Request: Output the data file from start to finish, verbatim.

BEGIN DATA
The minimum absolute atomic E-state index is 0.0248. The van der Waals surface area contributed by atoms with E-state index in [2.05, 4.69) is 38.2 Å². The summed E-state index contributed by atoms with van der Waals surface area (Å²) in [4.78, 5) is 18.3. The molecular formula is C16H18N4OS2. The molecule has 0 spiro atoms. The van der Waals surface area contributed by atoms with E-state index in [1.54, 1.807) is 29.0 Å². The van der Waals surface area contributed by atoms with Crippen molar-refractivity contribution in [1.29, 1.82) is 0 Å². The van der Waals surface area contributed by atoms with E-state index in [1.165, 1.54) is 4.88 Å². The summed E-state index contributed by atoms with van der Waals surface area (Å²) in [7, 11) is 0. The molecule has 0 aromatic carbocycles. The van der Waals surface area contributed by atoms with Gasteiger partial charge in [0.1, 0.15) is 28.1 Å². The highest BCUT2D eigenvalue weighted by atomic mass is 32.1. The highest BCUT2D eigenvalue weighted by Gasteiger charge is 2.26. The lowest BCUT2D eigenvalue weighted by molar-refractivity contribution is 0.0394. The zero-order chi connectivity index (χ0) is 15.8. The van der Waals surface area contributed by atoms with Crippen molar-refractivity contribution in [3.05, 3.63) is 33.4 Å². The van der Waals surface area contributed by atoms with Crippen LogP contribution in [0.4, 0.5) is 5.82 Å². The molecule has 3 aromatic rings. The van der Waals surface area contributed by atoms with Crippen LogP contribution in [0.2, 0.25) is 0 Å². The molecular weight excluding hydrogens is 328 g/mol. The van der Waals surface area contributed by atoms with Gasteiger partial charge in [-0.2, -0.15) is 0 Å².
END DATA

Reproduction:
The minimum absolute atomic E-state index is 0.0248. The van der Waals surface area contributed by atoms with E-state index in [2.05, 4.69) is 38.2 Å². The summed E-state index contributed by atoms with van der Waals surface area (Å²) in [4.78, 5) is 18.3. The molecular formula is C16H18N4OS2. The molecule has 0 spiro atoms. The van der Waals surface area contributed by atoms with E-state index in [1.54, 1.807) is 29.0 Å². The van der Waals surface area contributed by atoms with Crippen molar-refractivity contribution in [1.29, 1.82) is 0 Å². The van der Waals surface area contributed by atoms with E-state index in [1.165, 1.54) is 4.88 Å². The summed E-state index contributed by atoms with van der Waals surface area (Å²) in [7, 11) is 0. The molecule has 0 aromatic carbocycles. The van der Waals surface area contributed by atoms with Gasteiger partial charge in [0.1, 0.15) is 28.1 Å². The highest BCUT2D eigenvalue weighted by atomic mass is 32.1. The highest BCUT2D eigenvalue weighted by Gasteiger charge is 2.26. The lowest BCUT2D eigenvalue weighted by molar-refractivity contribution is 0.0394. The zero-order chi connectivity index (χ0) is 15.8. The van der Waals surface area contributed by atoms with Crippen molar-refractivity contribution in [3.05, 3.63) is 33.4 Å². The van der Waals surface area contributed by atoms with Crippen LogP contribution in [0.4, 0.5) is 5.82 Å². The molecule has 3 aromatic rings. The van der Waals surface area contributed by atoms with Crippen LogP contribution in [0.2, 0.25) is 0 Å². The molecular weight excluding hydrogens is 328 g/mol. The van der Waals surface area contributed by atoms with Gasteiger partial charge in [-0.2, -0.15) is 0 Å².